Museveni dismisses Egypt’s claims over Ethiopia’s Nile dam threat

By Godfrey Olukya

Posted on June 14, 2013 13:19

Uganda President Yoweri Museveni has warned Egypt against repeating mistakes of past regimes by threatening neighbours over the use of River Nile water.

Museveni on Wednesday told the Ugandan parliament that the construction of a dam over the Nile River by Ethiopia would not destroy the water source as alleged by Egypt.

“Egypt should not repeat mistakes of past governments,” he said.

“Egyptians think that there is a threat to the Nile by Ethiopia’s building of a hydro power but in actual fact production of electricity saves the Nile.”

Museveni said the production of electricity would see a decline in the number of people cutting down trees for firewood, hence the environment in the river’s catchment areas will be preserved.

Tension between Egypt and Ethiopia has been rising over the Addis Ababa’s plans to build dams along the Nile.

Ethiopia plans to construct a dam where 6 000 megawatts of electricity.

President Mohamed Morsi of Egypt’s government has objected to the projects saying it will affect the River Nile’s water levels.

Museveni said instead of threatening Ethiopia with war Egypt must open dialogue.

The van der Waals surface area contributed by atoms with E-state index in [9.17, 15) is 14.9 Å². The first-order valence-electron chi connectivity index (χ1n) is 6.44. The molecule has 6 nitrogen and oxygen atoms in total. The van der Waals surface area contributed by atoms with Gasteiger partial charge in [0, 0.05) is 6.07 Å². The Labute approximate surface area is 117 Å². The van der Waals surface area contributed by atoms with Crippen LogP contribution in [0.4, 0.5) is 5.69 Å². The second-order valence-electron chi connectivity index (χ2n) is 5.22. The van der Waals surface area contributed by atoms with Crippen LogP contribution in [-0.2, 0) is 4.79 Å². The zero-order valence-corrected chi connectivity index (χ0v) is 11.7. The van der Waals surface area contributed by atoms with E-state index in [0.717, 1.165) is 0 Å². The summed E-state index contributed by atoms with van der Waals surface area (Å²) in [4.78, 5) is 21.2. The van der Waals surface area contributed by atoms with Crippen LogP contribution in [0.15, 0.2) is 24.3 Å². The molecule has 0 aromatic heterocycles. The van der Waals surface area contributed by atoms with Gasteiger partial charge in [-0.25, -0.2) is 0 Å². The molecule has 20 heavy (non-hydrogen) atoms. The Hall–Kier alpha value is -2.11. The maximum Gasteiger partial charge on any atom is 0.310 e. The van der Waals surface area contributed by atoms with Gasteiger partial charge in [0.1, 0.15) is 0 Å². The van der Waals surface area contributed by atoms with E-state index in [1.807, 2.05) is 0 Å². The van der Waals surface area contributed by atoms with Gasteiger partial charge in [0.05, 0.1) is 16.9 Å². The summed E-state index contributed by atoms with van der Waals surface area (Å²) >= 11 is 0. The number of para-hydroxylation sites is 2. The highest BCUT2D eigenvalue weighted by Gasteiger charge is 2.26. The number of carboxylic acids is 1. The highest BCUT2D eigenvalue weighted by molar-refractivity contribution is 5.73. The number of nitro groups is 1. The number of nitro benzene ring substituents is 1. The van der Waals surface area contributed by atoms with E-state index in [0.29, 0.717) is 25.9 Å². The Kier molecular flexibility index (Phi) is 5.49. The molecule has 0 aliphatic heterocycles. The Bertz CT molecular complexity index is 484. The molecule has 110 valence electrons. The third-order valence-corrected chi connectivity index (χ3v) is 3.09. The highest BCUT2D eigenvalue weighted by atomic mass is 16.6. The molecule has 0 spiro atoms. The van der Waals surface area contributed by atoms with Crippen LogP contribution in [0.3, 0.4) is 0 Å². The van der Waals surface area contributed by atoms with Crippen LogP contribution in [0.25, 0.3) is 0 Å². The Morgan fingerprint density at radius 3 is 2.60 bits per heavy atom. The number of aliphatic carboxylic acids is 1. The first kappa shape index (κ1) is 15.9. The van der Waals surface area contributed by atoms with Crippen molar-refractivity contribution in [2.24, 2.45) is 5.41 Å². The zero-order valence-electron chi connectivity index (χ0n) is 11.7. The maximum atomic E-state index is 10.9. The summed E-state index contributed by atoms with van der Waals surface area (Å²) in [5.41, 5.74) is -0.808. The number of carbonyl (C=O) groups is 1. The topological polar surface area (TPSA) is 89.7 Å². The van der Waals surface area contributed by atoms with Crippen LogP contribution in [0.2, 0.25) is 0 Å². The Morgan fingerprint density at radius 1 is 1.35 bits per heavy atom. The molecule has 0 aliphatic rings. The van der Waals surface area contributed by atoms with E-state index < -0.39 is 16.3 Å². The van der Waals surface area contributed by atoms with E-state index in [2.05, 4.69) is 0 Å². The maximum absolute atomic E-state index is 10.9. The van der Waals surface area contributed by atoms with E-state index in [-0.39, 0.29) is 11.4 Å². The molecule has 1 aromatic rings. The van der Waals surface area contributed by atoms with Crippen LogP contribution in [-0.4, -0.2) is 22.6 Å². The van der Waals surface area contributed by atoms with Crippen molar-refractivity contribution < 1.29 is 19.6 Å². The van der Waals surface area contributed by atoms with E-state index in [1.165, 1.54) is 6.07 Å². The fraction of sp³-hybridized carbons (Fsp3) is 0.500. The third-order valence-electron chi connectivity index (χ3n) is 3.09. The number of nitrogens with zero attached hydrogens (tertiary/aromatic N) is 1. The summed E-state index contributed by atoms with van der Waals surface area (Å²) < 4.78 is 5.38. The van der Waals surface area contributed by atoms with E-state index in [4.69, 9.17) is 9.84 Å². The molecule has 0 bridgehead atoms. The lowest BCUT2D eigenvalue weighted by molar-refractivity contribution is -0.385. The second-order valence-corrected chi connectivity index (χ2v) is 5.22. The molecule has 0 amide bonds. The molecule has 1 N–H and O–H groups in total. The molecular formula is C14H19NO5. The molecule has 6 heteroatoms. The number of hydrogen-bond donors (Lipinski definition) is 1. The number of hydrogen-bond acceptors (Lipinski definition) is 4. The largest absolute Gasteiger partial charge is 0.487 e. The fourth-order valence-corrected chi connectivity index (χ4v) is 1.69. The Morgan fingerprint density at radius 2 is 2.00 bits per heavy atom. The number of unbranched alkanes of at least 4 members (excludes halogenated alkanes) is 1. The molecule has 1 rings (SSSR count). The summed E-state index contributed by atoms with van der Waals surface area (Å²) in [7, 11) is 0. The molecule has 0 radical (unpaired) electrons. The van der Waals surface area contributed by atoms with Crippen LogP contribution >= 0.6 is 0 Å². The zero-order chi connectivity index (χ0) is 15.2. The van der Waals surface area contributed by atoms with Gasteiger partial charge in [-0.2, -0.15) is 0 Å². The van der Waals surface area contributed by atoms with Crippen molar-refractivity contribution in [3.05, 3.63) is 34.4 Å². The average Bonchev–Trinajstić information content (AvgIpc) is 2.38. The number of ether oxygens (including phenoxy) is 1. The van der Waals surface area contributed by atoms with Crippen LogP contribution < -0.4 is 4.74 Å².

“Construction of dams in Ethiopia has led to her economy to grow,” he said.

“It is advisable that chauvinistic statements coming out of Egypt are restrained and through the Nile Valley organization, rational discussions take place.’

Museveni said due to lack of electricity in Uganda, 40 billion cubic meters of wood is used for domestic purposes.

“No African wants to hurt Egypt,” he said. “However, Egypt cannot continue to hurt black Africa.”

On Morsi said he did not want “war” with Ethiopia over the construction of the $4.7 billion Renaissance Dam near the border with Sudan but said he would “keep all options open.”

The Nile is the source of nearly all of Egypt’s water.

Ethiopia and other Nile basin countries – Burundi, Kenya, Rwanda, Tanzania and Uganda – accuse Egypt of taking advantage of a colonial treaty to monopolise the Nile.

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